Spatial heterogeneity in discontinuation of modern spacing method in districts of India

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Article (peer-reviewed)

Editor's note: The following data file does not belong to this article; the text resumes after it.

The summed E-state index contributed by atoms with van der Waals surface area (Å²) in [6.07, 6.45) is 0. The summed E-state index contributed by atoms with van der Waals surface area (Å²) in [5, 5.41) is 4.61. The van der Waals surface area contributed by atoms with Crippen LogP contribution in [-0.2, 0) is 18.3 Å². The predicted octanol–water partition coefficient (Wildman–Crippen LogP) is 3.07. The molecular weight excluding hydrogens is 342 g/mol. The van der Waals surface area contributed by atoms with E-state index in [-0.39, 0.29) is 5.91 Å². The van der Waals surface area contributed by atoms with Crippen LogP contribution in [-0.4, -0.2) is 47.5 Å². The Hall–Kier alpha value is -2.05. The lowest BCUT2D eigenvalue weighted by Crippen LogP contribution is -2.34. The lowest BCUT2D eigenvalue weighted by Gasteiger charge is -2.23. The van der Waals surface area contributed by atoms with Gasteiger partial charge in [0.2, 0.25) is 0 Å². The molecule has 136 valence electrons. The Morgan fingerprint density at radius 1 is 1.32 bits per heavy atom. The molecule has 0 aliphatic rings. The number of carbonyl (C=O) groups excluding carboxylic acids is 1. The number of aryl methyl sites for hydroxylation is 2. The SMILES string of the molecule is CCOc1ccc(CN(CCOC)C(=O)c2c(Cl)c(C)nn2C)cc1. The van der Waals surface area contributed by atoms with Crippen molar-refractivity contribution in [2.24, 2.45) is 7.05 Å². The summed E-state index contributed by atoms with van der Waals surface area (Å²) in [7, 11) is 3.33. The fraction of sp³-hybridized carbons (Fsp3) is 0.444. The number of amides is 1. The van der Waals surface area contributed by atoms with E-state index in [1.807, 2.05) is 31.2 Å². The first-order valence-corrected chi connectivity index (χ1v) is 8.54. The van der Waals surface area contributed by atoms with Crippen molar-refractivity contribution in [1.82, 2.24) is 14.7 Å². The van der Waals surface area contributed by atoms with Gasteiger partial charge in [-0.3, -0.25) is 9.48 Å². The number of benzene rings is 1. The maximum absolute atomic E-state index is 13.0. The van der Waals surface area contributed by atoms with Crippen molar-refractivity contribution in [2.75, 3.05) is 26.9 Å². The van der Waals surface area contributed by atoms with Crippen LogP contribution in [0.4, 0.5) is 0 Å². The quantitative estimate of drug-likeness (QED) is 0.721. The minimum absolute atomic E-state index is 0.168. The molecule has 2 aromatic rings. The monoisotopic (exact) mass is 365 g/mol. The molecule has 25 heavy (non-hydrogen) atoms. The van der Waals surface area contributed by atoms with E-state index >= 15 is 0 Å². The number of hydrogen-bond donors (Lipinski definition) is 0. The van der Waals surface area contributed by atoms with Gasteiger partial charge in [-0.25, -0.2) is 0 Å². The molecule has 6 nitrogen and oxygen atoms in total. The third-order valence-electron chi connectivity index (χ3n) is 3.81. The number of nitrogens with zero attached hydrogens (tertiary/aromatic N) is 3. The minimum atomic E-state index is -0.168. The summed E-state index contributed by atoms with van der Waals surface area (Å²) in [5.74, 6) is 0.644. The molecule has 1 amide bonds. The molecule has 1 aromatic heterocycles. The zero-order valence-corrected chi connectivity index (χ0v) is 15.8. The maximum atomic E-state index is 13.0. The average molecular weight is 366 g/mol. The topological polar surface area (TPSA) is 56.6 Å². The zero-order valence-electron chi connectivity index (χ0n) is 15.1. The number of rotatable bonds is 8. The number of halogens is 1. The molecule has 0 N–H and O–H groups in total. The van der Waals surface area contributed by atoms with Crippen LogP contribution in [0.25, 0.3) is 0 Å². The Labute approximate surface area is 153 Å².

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Background: Despite six decades of official family planning programme, the use of modern contraceptive method remained low in India. The discontinuation of modern spacing method (DMSM) has also increased from 42.3% in 2005−06 to 43.6% during 2015–16. Discontinuation rate is higher for Injectable (51%), followed by condom (47%), pill (42%) and lowest in IUD (26%). Methods: Data from NFHS-4 (2015–16) comprising of 601,509 households, 699,686 women and a sample of 119,548 episode of modern spacing method was used for the analysis. Multiple decrement life table has used to estimate 12-month discontinuation rate of modern spacing methods (DMSM). Moran’s I statistics, Bivariate LISA cluster map has used to understand the spatial correlates and clustering the DMSM. OLS model and impact analysis has used to assess the significant associated covariates with discontinuation. Result: The 12-month DMSM in India is 43.5%; largely due to desire for becoming pregnant and method failure. The high discontinuation rate was observed in most of the southern (62%) and central (46%) regions of India. DMSM has significantly and spatially associated with neighbouring districts of India (Moran’s I = 0.47, p-value = 0.00). The prevalence of modern spacing method is negatively associated with discontinuation in the neighbouring districts of India. The unmet need (β = 0.84, 95% CI 0.55–1.14), desire of children (β = 0.26, 95% CI − 0.05–0.57) and female sterilization (β = 0.54, 95% CI 0.14–0.95) were three main contributing factor to DMSM. Conclusion: Districts of high DMSM need programmatic intervention. More attention for counselling to client, health worker outreach to user and better quality care services will stimulate non-user of contraception.






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